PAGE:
View Full Version : Ubuntu for my "embedded device" on FLASH-Disk

December 2nd, 2006, 08:40 PM

i have a very special project that i want to make for myself.

There is an older Notebook (P3-800, 256MB RAM). I have replaced the HDD with an IDE 44Pin to CompactFlash - Card adapter and installed a 1GB Disk.

Later I want to place the system in my car, using it as a kind of control center (using a touchscreen and a relais-interfacecard).

I don't need to say that Linux is the only choice for me. I really like Ubuntu and the "debian way". So i want to install a debian-linux on this Laptop.
It also must be small (yes, ubuntu would fit on this disk)
But Ubuntu doesn't provide JFFS2 during the installer.
I don't want to use ext3 or something else created for normal disk drives.

Is there a way to install ubuntu with JFFS2 or is there another debianified distribution you can tell me that will fit my wishes ?

Thanks for any help you can give me.
I'm sorry for this bad english. :)

December 2nd, 2006, 08:50 PM
How do you know the JFFS2 is not supported?
Im guessing you tried?

According to this:

JFFS2 has been included in the Linux kernel since the 2.4.10 release.

Maybe try using the alternate cd?

Or using a previous ubuntu release?

Or you could try something like this:

December 2nd, 2006, 08:52 PM
Simply, the alternate-CD - Installer doesn't provide this option, but i like to have the root-disk formatted as jffs or something similar.

December 2nd, 2006, 08:57 PM
Ubuntu has JFS, which is just as good, does exactly the same thing.
If it were my project i would go with a command-line system build up. That way you can control the install & add just what you need that will keep the size down. You will also need to use light applications, maybe fluxbox or icewm for the WM, i don't think a DE will work for your needs, maybe a core/base DE, it all depends on what your after.Your going to have to do alot of tweaking to get it working right & not writing to the flash to prolong life.

If all else fails take a look at DSL linux or puppy, there made to run on flash & usb devices.

December 2nd, 2006, 09:07 PM
Yeah, i already tried to break down a standart-ubuntu - installation to a very small evel. I ended up with a 400MB system.
I'll take a look at DSL, didn't thought about using DSL. Maybe it can be what i need.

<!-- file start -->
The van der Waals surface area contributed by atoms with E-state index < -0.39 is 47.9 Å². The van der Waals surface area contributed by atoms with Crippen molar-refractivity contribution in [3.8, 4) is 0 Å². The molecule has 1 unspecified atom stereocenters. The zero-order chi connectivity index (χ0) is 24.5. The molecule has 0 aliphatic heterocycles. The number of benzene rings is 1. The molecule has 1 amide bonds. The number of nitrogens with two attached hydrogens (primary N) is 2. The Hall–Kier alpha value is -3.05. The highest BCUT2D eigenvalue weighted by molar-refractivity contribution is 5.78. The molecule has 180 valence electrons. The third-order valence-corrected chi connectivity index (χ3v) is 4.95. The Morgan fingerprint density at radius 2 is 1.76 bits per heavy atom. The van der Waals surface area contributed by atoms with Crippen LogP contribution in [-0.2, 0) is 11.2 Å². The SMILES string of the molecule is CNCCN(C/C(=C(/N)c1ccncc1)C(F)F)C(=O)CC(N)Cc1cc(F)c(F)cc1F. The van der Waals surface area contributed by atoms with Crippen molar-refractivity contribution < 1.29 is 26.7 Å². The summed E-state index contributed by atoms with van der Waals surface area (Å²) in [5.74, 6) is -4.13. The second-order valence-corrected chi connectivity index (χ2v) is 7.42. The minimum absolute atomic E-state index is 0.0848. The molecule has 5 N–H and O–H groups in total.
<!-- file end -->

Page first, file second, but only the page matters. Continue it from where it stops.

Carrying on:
Thank you all for your answears.

December 3rd, 2006, 04:50 AM
Yeah, i already tried to break down a standart-ubuntu - installation to a very small evel. I ended up with a 400MB system.
I'll take a look at DSL, didn't thought about using DSL. Maybe it can be what i need.

Thank you all for your answears.

Yeah, with a little practice you can get lower than that, i'm at 527mb with a heck of alot installed. I'm using feisty on this test, for some reason it's bigger than it would be in edgy with exactly the same stuff. It's just a matter of playing with it, just make sure you grab synaptic that helps you see what the packages do & if you can remove it.

December 3rd, 2006, 04:57 PM
Ext3 is better than jffs2 for CompatFlash cards. Memory cards use hardware-based wear-leveling, and using software-based wear-leveling on top of that will be slow and actually worse for the flash chip.

October 31st, 2007, 11:55 PM
Actually, you do not want to use ext3 on any flash media, be it a USB flash drive, an SD card, compact flash, etc. Why? Read this post (http://lists.soekris.com/pipermail/soekris-tech/2002-May/000328.html) and you'll see why. Basically, the filesystem will shred itself up badly after a week or two of usage, and fsck won't save you. I know from experience, after learning the hard way, when I installed Ubuntu to a USB flash drive in a project of mine, creating an entirely solid-state Ubuntu PC (http://ca.blog.360.yahoo.com/blog-RkGSoVA1brWtXrVH9Gr5CzgVujwwGg--?cq=1&p=65).

You probably want to use reiserfs instead of ext3. That has been working well for me for a couple of months now.

You also probably do not want to use jffs2. jffs2 is only meant to be used on special embedded devices that are so cheap and minimal that they have no wear-levelling (http://en.wikipedia.org/wiki/Wear_levelling) hardware. Virtually all manufacturers of consumer flash media now include wear-levelling in their hardware (and it would be wise to verify that this is true for the flash media you are about to buy before buying it, just to be prudent. You can search the tech support areas of the manufacturer's web site, and ask if they don't state it). For example, OCZ has publically stated that all their USB flash drives have wear-levelling in them (http://www.ocztechnologyforum.com/forum/showthread.php?t=26376&highlight=wear+levelling). (BTW, I do not work for OCZ).

So unless you are some serious embedded developer who is designing and working with developmental embedded hardware and the software that goes with it, and know the hardware has no wear-levelling, then you probably do not want to use jffs2.

November 22nd, 2007, 11:43 PM

I've just installed Ubuntu Server 7.10 to a compact flash based system. I was hoping to be able to make my root filesystem read-only to minimize writing to my CF-card. I found a guide for doing this in SUSE:


But being an unexperienced linux sys-admin I'm not sure wheter the guide is applicable to ubuntu (my guess is that the boot-up scripts are designed differently). I've been searching the forums and the wiki, and google and I haven't really found anything useful. If anyone woul'd like to point me in the right direction I would very much appreciate it!


Edit: I've made the changes as suggested in Dustin Harrimans blog. (link above).

So now that's done I feel a bit better about the wear and tear of the rewriting. Though I'd still like to make the / ro